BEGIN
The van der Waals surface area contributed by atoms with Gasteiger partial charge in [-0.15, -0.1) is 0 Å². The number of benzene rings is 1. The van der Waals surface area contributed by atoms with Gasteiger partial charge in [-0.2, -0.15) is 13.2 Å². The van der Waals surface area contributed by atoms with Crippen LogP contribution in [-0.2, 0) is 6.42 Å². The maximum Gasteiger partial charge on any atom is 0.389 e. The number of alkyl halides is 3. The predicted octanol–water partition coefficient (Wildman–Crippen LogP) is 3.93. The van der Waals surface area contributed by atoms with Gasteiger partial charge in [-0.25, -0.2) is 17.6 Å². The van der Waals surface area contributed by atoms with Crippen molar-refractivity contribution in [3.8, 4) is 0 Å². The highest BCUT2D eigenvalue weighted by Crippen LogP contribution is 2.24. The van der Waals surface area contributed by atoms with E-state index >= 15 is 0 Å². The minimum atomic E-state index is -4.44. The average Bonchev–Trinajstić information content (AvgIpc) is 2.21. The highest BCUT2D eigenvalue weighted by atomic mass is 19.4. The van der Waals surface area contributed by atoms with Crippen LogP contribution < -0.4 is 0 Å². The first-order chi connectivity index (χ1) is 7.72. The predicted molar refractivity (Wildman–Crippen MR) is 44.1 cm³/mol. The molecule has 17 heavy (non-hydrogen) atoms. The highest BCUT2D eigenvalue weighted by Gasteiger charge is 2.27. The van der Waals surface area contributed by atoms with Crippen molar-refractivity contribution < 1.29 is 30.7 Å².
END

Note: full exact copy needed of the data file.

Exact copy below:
The van der Waals surface area contributed by atoms with Gasteiger partial charge in [-0.15, -0.1) is 0 Å². The number of benzene rings is 1. The van der Waals surface area contributed by atoms with Gasteiger partial charge in [-0.2, -0.15) is 13.2 Å². The van der Waals surface area contributed by atoms with Crippen LogP contribution in [-0.2, 0) is 6.42 Å². The maximum Gasteiger partial charge on any atom is 0.389 e. The number of alkyl halides is 3. The predicted octanol–water partition coefficient (Wildman–Crippen LogP) is 3.93. The van der Waals surface area contributed by atoms with Gasteiger partial charge in [-0.25, -0.2) is 17.6 Å². The van der Waals surface area contributed by atoms with Crippen molar-refractivity contribution in [3.8, 4) is 0 Å². The highest BCUT2D eigenvalue weighted by Crippen LogP contribution is 2.24. The van der Waals surface area contributed by atoms with E-state index >= 15 is 0 Å². The minimum atomic E-state index is -4.44. The average Bonchev–Trinajstić information content (AvgIpc) is 2.21. The highest BCUT2D eigenvalue weighted by atomic mass is 19.4. The van der Waals surface area contributed by atoms with Crippen LogP contribution < -0.4 is 0 Å². The first-order chi connectivity index (χ1) is 7.72. The predicted molar refractivity (Wildman–Crippen MR) is 44.1 cm³/mol. The molecule has 17 heavy (non-hydrogen) atoms. The highest BCUT2D eigenvalue weighted by Gasteiger charge is 2.27. The van der Waals surface area contributed by atoms with Crippen molar-refractivity contribution < 1.29 is 30.7 Å².